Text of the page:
Aged care nurses stung first by new IR laws – November 2006

Events unfolding in aged care have implications for all nurses in NSW

Our colleagues in aged care have been the first to be exposed to the realities of the new federal industrial relations system imposed on us this year.

I strongly believe that what happens to nurses in this sector will have wider implications for nurses working in private and public hospitals.

In this issue of The Lamp (see p16), we are looking at the industrial and professional challenges facing nurses in aged care. It is important we all get our head around these issues because they are a cautionary tale for us all.

John Howard’s new laws will force us to bargain employer by employer rather than across the entire aged care industry as before. This will be a serious logistical challenge for your union. It will pose the risk of aged care nurses being on different rates of pay and conditions.

We also look at the challenges posed by aggressive employers taking advantage of the new laws and the threats posed by AWAs.

If you work in a public or private hospital and you think this is not relevant to you, think again. Ask any New Zealand public hospital nurse what happened when similar laws were enacted there.

Nurses in NSW public hospitals are protected for the moment from the federal legislation, thanks to the Iemma government’s intervention to make them Crown employees. But even in the short term this protection is at risk. A change of government at the state election in March would open up the possibility of a state Coalition government being forced to impose its federal colleagues’ industrial relations policies on all workers in NSW, including nurses.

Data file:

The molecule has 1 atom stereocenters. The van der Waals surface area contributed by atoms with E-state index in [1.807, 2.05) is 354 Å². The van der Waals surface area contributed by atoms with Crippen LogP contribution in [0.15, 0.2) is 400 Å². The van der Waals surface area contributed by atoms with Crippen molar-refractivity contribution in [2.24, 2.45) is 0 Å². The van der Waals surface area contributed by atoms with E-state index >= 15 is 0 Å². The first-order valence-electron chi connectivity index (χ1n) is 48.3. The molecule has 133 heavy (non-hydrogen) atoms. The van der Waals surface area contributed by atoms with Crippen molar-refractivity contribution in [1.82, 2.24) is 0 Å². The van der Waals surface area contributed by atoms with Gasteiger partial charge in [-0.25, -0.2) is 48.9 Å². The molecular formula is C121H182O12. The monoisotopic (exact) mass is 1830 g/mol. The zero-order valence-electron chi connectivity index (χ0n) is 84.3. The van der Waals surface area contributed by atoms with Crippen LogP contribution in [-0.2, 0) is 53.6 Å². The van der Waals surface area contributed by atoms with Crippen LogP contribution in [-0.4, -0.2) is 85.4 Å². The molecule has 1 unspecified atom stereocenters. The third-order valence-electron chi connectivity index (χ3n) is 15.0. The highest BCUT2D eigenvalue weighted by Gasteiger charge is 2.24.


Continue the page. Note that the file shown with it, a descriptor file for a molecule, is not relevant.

And even if Labor retains office in NSW, the Howard government could still use its muscle through its control of health funding to impose its will on NSW industrial relations.

This is not a fanciful idea. It is a tactic that has already been used in the university sector. The Howard government has already made it a condition of funding that the universities offer AWAs to their employees.

There are also formidable professional challenges for nurses in aged care, not the least being the use of unlicensed workers to administer medications. Again, we need to be vigilant as a practice that can be established in one sector is more easily translated to another.

It is very important that we not only know what is happening to aged care nurses but that we support them. In many ways, they are at the forefront of defending the interests of all nurses.

We want to know what issues are important to you

The Association will be phoning a random selection of members soon to identify the most important issues for you for the Federal Election next year.

We want to ensure that all political parties have the opportunity to respond to questions that the Association will put to them prior to the election, and the first step is to identify the important issues.

John Howard’s federal IR laws were not even mentioned before the last election. They were thrust upon us without any mandate. It was a travesty of the democratic process.

Next year will be a defining moment in Australia with elections to be held at both the state and federal levels. This time round we have the right to know what we are all really voting for.

If you do get a call on behalf of the Association, I would encourage you to participate.